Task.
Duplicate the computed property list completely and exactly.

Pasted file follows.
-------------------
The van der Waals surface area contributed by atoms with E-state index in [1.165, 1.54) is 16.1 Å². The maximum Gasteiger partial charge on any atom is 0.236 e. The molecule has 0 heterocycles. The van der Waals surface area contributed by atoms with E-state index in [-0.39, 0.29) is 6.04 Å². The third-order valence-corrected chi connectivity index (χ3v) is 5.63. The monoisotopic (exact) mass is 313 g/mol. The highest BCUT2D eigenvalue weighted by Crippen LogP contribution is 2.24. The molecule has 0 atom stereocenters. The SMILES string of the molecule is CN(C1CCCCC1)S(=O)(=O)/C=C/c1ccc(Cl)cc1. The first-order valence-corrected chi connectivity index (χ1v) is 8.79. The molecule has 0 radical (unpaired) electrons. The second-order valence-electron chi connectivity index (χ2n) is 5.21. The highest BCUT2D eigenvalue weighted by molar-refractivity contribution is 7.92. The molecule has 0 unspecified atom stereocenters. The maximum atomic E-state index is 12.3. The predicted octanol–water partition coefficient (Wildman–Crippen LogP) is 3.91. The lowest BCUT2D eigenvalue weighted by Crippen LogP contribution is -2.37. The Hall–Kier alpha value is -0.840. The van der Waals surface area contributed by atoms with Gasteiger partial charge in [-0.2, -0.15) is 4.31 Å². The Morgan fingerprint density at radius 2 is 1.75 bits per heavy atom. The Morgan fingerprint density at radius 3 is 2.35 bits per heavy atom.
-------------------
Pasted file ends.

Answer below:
The van der Waals surface area contributed by atoms with E-state index in [1.165, 1.54) is 16.1 Å². The maximum Gasteiger partial charge on any atom is 0.236 e. The molecule has 0 heterocycles. The van der Waals surface area contributed by atoms with E-state index in [-0.39, 0.29) is 6.04 Å². The third-order valence-corrected chi connectivity index (χ3v) is 5.63. The monoisotopic (exact) mass is 313 g/mol. The highest BCUT2D eigenvalue weighted by Crippen LogP contribution is 2.24. The molecule has 0 atom stereocenters. The SMILES string of the molecule is CN(C1CCCCC1)S(=O)(=O)/C=C/c1ccc(Cl)cc1. The first-order valence-corrected chi connectivity index (χ1v) is 8.79. The molecule has 0 radical (unpaired) electrons. The second-order valence-electron chi connectivity index (χ2n) is 5.21. The highest BCUT2D eigenvalue weighted by molar-refractivity contribution is 7.92. The molecule has 0 unspecified atom stereocenters. The maximum atomic E-state index is 12.3. The predicted octanol–water partition coefficient (Wildman–Crippen LogP) is 3.91. The lowest BCUT2D eigenvalue weighted by Crippen LogP contribution is -2.37. The Hall–Kier alpha value is -0.840. The van der Waals surface area contributed by atoms with Gasteiger partial charge in [-0.2, -0.15) is 4.31 Å². The Morgan fingerprint density at radius 2 is 1.75 bits per heavy atom. The Morgan fingerprint density at radius 3 is 2.35 bits per heavy atom.